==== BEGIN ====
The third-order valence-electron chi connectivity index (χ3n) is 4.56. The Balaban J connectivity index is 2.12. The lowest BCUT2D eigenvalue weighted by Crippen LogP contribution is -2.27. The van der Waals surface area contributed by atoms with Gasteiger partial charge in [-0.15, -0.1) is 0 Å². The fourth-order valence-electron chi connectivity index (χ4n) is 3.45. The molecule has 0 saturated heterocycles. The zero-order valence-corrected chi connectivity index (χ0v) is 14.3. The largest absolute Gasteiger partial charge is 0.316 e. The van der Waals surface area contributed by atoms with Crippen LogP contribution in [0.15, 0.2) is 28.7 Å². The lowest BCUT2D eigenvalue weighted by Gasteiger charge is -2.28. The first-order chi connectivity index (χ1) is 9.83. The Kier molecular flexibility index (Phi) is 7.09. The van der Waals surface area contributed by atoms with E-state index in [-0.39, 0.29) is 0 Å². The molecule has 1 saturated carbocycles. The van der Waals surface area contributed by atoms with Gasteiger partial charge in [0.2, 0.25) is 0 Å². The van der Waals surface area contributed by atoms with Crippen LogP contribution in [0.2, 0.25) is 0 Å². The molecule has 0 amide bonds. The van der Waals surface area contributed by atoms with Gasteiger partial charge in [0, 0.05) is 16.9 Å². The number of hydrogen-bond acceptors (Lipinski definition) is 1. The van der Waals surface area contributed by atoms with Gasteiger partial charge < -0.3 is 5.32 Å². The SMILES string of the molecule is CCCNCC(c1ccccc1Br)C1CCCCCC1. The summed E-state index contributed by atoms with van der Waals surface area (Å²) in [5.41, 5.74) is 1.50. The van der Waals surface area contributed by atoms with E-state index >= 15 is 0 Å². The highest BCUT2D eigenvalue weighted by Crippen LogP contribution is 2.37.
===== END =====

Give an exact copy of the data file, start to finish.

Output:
The third-order valence-electron chi connectivity index (χ3n) is 4.56. The Balaban J connectivity index is 2.12. The lowest BCUT2D eigenvalue weighted by Crippen LogP contribution is -2.27. The van der Waals surface area contributed by atoms with Gasteiger partial charge in [-0.15, -0.1) is 0 Å². The fourth-order valence-electron chi connectivity index (χ4n) is 3.45. The molecule has 0 saturated heterocycles. The zero-order valence-corrected chi connectivity index (χ0v) is 14.3. The largest absolute Gasteiger partial charge is 0.316 e. The van der Waals surface area contributed by atoms with Crippen LogP contribution in [0.15, 0.2) is 28.7 Å². The lowest BCUT2D eigenvalue weighted by Gasteiger charge is -2.28. The first-order chi connectivity index (χ1) is 9.83. The Kier molecular flexibility index (Phi) is 7.09. The van der Waals surface area contributed by atoms with E-state index in [-0.39, 0.29) is 0 Å². The molecule has 1 saturated carbocycles. The van der Waals surface area contributed by atoms with Gasteiger partial charge in [0.2, 0.25) is 0 Å². The van der Waals surface area contributed by atoms with Crippen LogP contribution in [0.2, 0.25) is 0 Å². The molecule has 0 amide bonds. The van der Waals surface area contributed by atoms with Gasteiger partial charge in [0, 0.05) is 16.9 Å². The number of hydrogen-bond acceptors (Lipinski definition) is 1. The van der Waals surface area contributed by atoms with Gasteiger partial charge < -0.3 is 5.32 Å². The SMILES string of the molecule is CCCNCC(c1ccccc1Br)C1CCCCCC1. The summed E-state index contributed by atoms with van der Waals surface area (Å²) in [5.41, 5.74) is 1.50. The van der Waals surface area contributed by atoms with E-state index >= 15 is 0 Å². The highest BCUT2D eigenvalue weighted by Crippen LogP contribution is 2.37.